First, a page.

Search Images Maps Play YouTube News Gmail Drive More »
Sign in
Screen reader users: click this link for accessible mode. Accessible mode has the same essential features but works better with your reader.


  1. Advanced Patent Search
Publication numberUS3669703 A
Publication typeGrant
Publication dateJun 13, 1972
Filing dateMay 5, 1970
Priority dateDec 4, 1967
Publication numberUS 3669703 A, US 3669703A, US-A-3669703, US3669703 A, US3669703A
InventorsJohn T Pennachetti, Joseph F Boux
Original AssigneeEnercon Int Ltd
Export CitationBiBTeX, EndNote, RefMan
External Links: USPTO, USPTO Assignment, Espacenet
Process for the treatment of fly ash and product
US 3669703 A
Abstract  available in
Previous page
Next page
Claims  available in
Description  (OCR text may contain errors)

I Patented June. s, 1972 ,No.34,874 I j Int. Cl. c0411 31/02, 31/10 us. (:1. 10-288 B v '3 Claims I ABSTRACT OF THE DISCLOSURE n process fortreatingfly ash to obtaina multiplicity Of valuable products includinga quality controlled sin- .tered aggregate. product, an iron-concentrate product, an

improved pozzolan product, and a carbon product which includes thestep of air classification of fly ash ora fly ash fraction. I g i 1 This applicationis a division 'of' application Serf No. 687,465 filed-Dec. 4, I967now -U.S. 'Patent 'No.'3,533;81 9". This invention relates to a process for treating 'fly'f' ash to produce amultiplicity 'Of valuable products comprising an iron concentrate product, an" improved pozzolan product, a carbon product and'an agglomerate product, said treating process including the step of air classifying fly ash or a fly ash fraction. Included within the scope of the invention are the improved pozzolan product and the carbon product produce'd'by the foregoing'proce'ss. in

Flyash is a by-product derived from the combustion of coal in boiler plants and the like. Pulverized coal is fed to boiler plants where this coal is burned, thereby producing two types of ash; a light finely divided fly ash'which is carried out in suspension in the gaseous products of combustion and a heayi'er bottom ash which falls to the bottom of the furnaceand is removed therefrom: Fly ash may be separated from the entraining combustiongas stream by an electrostatic precipitator or a mechanical collector plus an electrostatic prccipitator in series. Chemically, fly ash contains 5% or more of carbon with the remainder being a heterogeneous mixture of v 1 fion ranging from 100 mesh Particles to mesh oxides of iron, silicon, aluminum and calcium. Fly'a'sh is an extremely fine, 'e.g.,'in "excess of 95% by weight passes a 100 mesh screen and in excess of.60% by weight passes a 325 mesh screen, and. light weight particulate material. These properties causea difiicult disposal problem since the fly ash readily becomes wiridborn if stockiled. p Since fly ash is generally awaste material having little economic value and which is difiicult'to dispose of, many efforts have been made to find econ omic. .uses for the untreated material'as well "asfractions' of the fly ash material. For example, in US. Pat.No. 3,213,167; issued Oct. 19, 1965 to Harold T. Sterling, a process for pelletizing and sintering fly ash to form light weight aggregate is disclosed. While such aggregate has a definite economic value, it is important that'it be of uniform quality throughout; furthermore, it would be desirable to include fly ash or a fly ash fraction as a pozzolan product in concrete. However, the direct use of fly ash as pozzolan in concrete normally has the disadvantages of depressing air entrainment in the concrete and causing water requirements to be nonuniform and unpredictable. The fly ash fraction heretofore used as pozzolan in concrete, represents only a portion of the total fly ash material. lAnother fraction of flash ash has been recovered as an iron concentrate, but this fraction represents less than 20% of the 12 r total fly ash.'Thus,"an' economically attractive, satisfa'c tory and complete upgrading of fly'ash material intoa valuable product or products has heretofore been an unachieved goal.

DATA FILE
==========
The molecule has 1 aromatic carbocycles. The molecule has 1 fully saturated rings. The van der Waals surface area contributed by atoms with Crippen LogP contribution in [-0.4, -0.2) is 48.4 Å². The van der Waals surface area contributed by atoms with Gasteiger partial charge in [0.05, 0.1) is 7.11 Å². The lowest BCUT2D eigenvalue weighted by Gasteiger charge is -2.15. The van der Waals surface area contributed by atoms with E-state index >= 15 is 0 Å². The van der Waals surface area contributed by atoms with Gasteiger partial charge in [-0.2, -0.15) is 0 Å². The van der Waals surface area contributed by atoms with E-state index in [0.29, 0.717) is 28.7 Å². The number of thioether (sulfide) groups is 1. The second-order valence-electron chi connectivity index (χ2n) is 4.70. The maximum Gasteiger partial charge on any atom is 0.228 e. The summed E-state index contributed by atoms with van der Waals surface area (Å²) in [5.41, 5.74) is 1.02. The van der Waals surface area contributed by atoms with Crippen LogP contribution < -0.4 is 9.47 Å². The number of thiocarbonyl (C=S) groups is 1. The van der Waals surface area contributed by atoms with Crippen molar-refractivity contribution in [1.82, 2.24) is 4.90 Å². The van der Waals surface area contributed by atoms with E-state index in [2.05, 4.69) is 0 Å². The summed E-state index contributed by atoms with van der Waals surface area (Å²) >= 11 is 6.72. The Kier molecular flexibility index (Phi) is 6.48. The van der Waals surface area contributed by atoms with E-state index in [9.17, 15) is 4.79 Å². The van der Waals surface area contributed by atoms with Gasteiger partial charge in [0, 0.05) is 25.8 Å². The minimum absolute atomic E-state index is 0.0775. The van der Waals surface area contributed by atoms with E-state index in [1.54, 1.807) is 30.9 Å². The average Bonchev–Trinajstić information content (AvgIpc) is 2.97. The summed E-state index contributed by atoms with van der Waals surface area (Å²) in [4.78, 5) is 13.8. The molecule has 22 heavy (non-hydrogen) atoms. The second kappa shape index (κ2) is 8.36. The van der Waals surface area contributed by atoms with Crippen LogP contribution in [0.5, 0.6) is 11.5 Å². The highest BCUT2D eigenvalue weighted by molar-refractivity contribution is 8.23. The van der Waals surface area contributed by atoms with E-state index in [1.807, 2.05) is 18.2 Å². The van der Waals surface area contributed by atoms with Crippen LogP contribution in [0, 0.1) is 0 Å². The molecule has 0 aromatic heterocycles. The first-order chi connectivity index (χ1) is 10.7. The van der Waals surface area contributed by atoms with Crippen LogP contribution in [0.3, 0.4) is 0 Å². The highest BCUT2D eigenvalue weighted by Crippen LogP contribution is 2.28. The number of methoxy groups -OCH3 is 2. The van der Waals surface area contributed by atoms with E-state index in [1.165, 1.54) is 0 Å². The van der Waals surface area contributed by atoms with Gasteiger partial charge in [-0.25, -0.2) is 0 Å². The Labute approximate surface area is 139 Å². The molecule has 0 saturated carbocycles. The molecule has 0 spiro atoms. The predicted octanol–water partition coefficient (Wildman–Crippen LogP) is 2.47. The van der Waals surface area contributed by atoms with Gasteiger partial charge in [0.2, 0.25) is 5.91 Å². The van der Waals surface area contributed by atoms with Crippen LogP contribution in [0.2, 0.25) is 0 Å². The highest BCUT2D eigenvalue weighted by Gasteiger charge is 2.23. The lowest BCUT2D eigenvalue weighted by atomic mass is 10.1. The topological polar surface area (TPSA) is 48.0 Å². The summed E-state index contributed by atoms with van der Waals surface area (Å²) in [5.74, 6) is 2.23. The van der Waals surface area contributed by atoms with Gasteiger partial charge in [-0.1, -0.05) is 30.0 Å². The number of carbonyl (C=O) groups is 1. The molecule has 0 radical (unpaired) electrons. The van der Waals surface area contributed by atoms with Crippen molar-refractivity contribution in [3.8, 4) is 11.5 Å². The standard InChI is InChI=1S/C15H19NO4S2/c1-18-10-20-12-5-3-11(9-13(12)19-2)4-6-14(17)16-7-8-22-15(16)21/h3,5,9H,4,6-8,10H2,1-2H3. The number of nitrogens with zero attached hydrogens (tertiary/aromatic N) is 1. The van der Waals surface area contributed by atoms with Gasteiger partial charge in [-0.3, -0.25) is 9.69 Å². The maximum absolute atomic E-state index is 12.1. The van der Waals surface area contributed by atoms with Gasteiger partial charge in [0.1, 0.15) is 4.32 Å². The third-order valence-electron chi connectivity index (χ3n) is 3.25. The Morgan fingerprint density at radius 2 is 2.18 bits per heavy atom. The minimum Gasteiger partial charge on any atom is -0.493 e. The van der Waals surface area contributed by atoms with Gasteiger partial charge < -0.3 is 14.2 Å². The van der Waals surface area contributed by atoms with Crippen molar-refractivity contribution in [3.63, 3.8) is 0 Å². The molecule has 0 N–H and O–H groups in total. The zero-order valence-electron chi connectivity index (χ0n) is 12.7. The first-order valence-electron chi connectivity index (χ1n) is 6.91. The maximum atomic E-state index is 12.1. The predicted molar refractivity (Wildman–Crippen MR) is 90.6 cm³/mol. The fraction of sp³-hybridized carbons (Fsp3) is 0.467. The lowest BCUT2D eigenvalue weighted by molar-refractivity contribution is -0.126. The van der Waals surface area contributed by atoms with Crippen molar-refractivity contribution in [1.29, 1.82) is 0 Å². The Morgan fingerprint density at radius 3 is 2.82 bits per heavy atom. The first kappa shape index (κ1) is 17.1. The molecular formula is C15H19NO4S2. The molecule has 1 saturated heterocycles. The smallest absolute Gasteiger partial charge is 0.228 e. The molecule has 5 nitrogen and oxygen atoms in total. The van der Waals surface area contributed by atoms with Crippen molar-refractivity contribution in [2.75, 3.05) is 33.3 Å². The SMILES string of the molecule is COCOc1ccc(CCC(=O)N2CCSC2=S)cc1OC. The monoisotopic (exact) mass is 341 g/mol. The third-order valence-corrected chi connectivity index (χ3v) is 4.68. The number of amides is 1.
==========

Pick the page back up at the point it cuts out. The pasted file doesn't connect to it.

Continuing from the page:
It has now been discovered that acomplete and' economically attractive utilization of fly ash material is made possible by a process that provides a multiplicity of valuable products comprising an iron concentrate product, an improved pozzolan product, a; carbon product and an agglomerate product of uniform quality. These goals can all be realized by a simple treating process which includes the steps of air classification, carbon productremoval, iron separation, and agglomeration of a fly ash material. Such a process has the advantage of fully and completely utilizing all of the fly' ash to form economically attractive products. n V

A preferred process for treating fly ash to produce the aforementioned four valuable products comprises the steps of (1)' magnetically separating fly ash material into an iron concentrate product and a non-magnetic fly ash fraction; (2) air classifying the non-magnetic fraction into an improved pozzolan product and a coarse fly ash fraction; (3) screening the coarse fly ash fraction to obtain a coarse carbon product containing a minimum of 25% carbon by weight and a fine, sinter fraction; (4) pelletizing the sinter fraction; (5) preheating said pellets; and (6) sintering the preheated pellets at a temperature between 1900 and 2800 F. to form a stable, light tan, heat hardened aggregate product. The novel pozzolan and carbon products produced by the foregoing process are also part of the invention.